OBJECTIVES: Physical activity (PA) is an established protective factor for many chronic diseases. Numerous studies have established positive relationships between social networks and PA. Accordingly, this study examined the relationship between social network structures (specifically the network size and the number and proportion of same-sex alters) and self-reported PA in Korean middle-age adults, where the term “alter” refers to a respondent’s social network members. METHODS: We analyzed 8,092 participants of the Cardiovascular and Metabolic Diseases Etiology Research Center cohort. We assessed the association between each network structure variable and PA level using a linear regression model. Then, we employed logistic regression to evaluate associations between social network structure and adherence to guideline-recommended exercise levels. Socio-demographic factors and health status measures were used as covariates. RESULTS: In both sexes, the social network size and proportion of same-sex network members showed positive relationships with total and moderate-to-vigorous PA. Notably, female participants with a greater number of kin were more likely to satisfy the recommended amount of total PA. CONCLUSIONS: These findings suggest that large scale, same-sex intervention programs can help to achieve recommended PA regimens.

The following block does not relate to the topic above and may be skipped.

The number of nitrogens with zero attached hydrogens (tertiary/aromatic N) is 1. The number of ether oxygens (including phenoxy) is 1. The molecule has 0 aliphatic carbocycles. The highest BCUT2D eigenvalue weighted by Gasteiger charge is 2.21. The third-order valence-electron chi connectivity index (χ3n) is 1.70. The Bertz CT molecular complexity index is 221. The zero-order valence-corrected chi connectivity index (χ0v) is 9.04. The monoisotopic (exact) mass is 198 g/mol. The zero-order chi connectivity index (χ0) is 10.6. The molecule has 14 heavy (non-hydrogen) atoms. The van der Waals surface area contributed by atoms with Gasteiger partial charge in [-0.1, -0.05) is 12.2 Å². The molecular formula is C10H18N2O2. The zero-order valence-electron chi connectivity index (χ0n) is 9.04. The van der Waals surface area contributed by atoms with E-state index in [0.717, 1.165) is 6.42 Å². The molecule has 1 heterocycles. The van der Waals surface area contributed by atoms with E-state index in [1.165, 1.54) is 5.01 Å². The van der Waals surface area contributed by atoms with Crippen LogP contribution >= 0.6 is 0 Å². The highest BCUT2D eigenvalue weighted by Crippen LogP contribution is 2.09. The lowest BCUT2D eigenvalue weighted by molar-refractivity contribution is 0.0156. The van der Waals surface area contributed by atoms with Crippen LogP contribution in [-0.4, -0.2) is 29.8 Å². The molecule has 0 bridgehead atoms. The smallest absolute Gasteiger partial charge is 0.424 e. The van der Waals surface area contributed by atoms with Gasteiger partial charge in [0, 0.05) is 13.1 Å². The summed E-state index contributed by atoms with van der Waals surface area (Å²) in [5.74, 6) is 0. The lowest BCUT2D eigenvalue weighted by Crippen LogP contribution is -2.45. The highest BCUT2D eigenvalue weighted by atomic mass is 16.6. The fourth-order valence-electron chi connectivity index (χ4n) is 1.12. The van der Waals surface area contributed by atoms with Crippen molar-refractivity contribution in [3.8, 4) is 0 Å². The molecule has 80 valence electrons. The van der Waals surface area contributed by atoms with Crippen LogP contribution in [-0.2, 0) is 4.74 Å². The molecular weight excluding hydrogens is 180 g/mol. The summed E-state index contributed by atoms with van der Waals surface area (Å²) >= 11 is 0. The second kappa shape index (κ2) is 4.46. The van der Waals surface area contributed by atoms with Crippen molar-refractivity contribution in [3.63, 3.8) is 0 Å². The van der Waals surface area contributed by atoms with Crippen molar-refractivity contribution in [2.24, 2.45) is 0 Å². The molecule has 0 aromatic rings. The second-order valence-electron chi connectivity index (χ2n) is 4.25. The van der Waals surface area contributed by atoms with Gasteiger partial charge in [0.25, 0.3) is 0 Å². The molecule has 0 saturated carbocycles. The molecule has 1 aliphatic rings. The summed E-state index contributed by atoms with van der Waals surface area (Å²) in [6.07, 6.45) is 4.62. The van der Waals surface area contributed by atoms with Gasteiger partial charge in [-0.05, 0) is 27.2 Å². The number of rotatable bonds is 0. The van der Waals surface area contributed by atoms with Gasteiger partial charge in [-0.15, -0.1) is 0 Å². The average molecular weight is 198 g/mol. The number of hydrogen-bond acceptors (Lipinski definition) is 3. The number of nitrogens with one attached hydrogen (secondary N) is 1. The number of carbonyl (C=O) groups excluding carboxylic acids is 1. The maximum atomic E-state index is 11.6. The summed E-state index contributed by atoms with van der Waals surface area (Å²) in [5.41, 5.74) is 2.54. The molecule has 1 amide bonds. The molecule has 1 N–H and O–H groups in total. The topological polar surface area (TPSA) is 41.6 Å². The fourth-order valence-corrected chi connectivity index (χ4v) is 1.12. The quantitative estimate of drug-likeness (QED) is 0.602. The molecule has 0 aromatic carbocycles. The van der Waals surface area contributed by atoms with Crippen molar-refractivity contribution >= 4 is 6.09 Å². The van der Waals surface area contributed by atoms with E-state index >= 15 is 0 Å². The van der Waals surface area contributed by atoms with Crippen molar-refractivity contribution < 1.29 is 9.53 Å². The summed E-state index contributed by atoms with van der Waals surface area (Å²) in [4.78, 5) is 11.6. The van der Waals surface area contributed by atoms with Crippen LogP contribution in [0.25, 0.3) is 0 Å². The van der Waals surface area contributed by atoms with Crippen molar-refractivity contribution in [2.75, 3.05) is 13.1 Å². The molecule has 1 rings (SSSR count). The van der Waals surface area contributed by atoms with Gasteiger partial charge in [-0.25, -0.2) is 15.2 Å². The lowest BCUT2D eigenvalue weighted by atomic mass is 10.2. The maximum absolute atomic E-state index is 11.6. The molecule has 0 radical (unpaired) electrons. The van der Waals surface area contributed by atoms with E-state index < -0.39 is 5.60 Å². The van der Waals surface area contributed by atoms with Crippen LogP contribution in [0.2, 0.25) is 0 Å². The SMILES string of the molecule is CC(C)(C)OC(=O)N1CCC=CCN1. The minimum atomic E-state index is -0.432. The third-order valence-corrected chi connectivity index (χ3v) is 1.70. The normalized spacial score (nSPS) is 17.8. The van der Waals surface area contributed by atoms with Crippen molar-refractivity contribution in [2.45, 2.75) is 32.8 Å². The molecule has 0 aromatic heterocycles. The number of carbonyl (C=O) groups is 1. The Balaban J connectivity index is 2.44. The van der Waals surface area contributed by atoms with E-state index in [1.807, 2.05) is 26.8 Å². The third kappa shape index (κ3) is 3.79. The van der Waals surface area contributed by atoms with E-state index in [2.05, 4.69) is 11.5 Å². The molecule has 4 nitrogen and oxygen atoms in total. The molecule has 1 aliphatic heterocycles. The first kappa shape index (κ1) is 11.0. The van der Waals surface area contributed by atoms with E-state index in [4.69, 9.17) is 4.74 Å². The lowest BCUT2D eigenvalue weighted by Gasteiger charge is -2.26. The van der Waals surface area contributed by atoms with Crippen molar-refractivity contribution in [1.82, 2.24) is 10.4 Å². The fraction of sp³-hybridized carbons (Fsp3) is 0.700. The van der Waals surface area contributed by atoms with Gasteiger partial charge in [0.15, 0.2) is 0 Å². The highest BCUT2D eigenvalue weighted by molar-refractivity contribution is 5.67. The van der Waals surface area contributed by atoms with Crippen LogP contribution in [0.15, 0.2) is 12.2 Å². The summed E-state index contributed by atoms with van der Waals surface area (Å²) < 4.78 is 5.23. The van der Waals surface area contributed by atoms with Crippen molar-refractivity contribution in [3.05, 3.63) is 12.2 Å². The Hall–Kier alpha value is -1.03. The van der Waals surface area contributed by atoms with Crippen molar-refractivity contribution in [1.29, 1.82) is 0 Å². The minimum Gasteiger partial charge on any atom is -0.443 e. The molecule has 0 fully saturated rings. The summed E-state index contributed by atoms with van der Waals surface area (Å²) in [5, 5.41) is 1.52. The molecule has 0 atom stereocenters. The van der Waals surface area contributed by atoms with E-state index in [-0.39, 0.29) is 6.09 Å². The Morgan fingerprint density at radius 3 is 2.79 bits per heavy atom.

Bibliographical noteFunding Information:
This research was supported by the Basic Research Program through the National Research Foundation of Korea (NRF) funded by the MSIT (grant number: 2019R1A4A1028155).
2020, Korean Society of Epidemiology
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